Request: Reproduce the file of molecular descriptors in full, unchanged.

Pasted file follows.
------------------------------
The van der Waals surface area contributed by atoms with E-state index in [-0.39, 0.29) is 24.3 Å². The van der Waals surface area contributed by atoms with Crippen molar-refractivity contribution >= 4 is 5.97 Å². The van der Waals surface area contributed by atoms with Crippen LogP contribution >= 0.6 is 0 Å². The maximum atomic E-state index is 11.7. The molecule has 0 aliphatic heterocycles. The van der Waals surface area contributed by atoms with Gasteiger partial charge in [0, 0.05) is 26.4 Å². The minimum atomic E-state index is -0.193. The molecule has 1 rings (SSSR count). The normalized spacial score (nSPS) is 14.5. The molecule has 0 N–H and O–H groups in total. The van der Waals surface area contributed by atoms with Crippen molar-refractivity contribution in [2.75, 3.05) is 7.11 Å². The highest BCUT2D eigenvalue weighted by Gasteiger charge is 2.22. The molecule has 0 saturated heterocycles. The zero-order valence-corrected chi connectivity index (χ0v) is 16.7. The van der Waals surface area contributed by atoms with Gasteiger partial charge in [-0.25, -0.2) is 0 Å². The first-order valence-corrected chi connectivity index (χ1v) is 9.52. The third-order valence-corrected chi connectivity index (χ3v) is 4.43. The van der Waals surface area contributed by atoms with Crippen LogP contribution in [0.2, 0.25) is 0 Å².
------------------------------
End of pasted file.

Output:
The van der Waals surface area contributed by atoms with E-state index in [-0.39, 0.29) is 24.3 Å². The van der Waals surface area contributed by atoms with Crippen molar-refractivity contribution >= 4 is 5.97 Å². The van der Waals surface area contributed by atoms with Crippen LogP contribution >= 0.6 is 0 Å². The maximum atomic E-state index is 11.7. The molecule has 0 aliphatic heterocycles. The van der Waals surface area contributed by atoms with Gasteiger partial charge in [0, 0.05) is 26.4 Å². The minimum atomic E-state index is -0.193. The molecule has 1 rings (SSSR count). The normalized spacial score (nSPS) is 14.5. The molecule has 0 N–H and O–H groups in total. The van der Waals surface area contributed by atoms with Crippen molar-refractivity contribution in [2.75, 3.05) is 7.11 Å². The highest BCUT2D eigenvalue weighted by Gasteiger charge is 2.22. The molecule has 0 saturated heterocycles. The zero-order valence-corrected chi connectivity index (χ0v) is 16.7. The van der Waals surface area contributed by atoms with Gasteiger partial charge in [-0.25, -0.2) is 0 Å². The first-order valence-corrected chi connectivity index (χ1v) is 9.52. The third-order valence-corrected chi connectivity index (χ3v) is 4.43. The van der Waals surface area contributed by atoms with Crippen LogP contribution in [0.2, 0.25) is 0 Å².